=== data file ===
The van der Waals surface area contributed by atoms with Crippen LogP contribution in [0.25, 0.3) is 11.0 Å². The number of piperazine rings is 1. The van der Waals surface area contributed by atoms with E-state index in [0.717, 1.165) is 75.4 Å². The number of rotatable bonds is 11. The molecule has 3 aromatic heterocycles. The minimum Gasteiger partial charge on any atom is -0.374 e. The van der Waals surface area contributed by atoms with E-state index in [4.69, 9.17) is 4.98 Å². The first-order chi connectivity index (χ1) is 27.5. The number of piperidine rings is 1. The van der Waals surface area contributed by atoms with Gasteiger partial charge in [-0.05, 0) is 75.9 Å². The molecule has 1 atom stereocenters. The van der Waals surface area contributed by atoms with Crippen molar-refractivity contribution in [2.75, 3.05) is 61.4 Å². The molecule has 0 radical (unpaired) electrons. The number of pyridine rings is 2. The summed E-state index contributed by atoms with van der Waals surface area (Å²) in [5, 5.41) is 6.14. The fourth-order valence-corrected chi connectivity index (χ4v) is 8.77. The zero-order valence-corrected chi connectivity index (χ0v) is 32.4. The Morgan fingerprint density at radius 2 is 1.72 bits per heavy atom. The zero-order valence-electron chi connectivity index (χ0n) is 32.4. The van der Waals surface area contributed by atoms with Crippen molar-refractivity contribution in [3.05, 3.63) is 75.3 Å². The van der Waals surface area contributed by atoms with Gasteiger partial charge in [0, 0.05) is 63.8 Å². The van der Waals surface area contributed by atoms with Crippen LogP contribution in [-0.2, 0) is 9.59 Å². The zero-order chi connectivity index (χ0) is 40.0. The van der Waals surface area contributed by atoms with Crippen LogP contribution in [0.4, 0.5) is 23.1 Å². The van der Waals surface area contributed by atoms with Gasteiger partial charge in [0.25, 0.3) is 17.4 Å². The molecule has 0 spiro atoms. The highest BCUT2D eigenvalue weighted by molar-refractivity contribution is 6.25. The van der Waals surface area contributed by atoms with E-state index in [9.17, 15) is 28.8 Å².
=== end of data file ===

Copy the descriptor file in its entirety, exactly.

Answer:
The van der Waals surface area contributed by atoms with Crippen LogP contribution in [0.25, 0.3) is 11.0 Å². The number of piperazine rings is 1. The van der Waals surface area contributed by atoms with E-state index in [0.717, 1.165) is 75.4 Å². The number of rotatable bonds is 11. The molecule has 3 aromatic heterocycles. The minimum Gasteiger partial charge on any atom is -0.374 e. The van der Waals surface area contributed by atoms with E-state index in [4.69, 9.17) is 4.98 Å². The first-order chi connectivity index (χ1) is 27.5. The number of piperidine rings is 1. The van der Waals surface area contributed by atoms with Gasteiger partial charge in [-0.05, 0) is 75.9 Å². The molecule has 1 atom stereocenters. The van der Waals surface area contributed by atoms with Crippen molar-refractivity contribution in [2.75, 3.05) is 61.4 Å². The molecule has 0 radical (unpaired) electrons. The number of pyridine rings is 2. The summed E-state index contributed by atoms with van der Waals surface area (Å²) in [5, 5.41) is 6.14. The fourth-order valence-corrected chi connectivity index (χ4v) is 8.77. The zero-order valence-corrected chi connectivity index (χ0v) is 32.4. The Morgan fingerprint density at radius 2 is 1.72 bits per heavy atom. The zero-order valence-electron chi connectivity index (χ0n) is 32.4. The van der Waals surface area contributed by atoms with Crippen molar-refractivity contribution in [3.05, 3.63) is 75.3 Å². The van der Waals surface area contributed by atoms with Gasteiger partial charge in [0, 0.05) is 63.8 Å². The van der Waals surface area contributed by atoms with Crippen LogP contribution in [-0.2, 0) is 9.59 Å². The zero-order chi connectivity index (χ0) is 40.0. The van der Waals surface area contributed by atoms with Crippen LogP contribution in [0.4, 0.5) is 23.1 Å². The van der Waals surface area contributed by atoms with Gasteiger partial charge in [0.25, 0.3) is 17.4 Å². The molecule has 0 spiro atoms. The highest BCUT2D eigenvalue weighted by molar-refractivity contribution is 6.25. The van der Waals surface area contributed by atoms with E-state index in [9.17, 15) is 28.8 Å².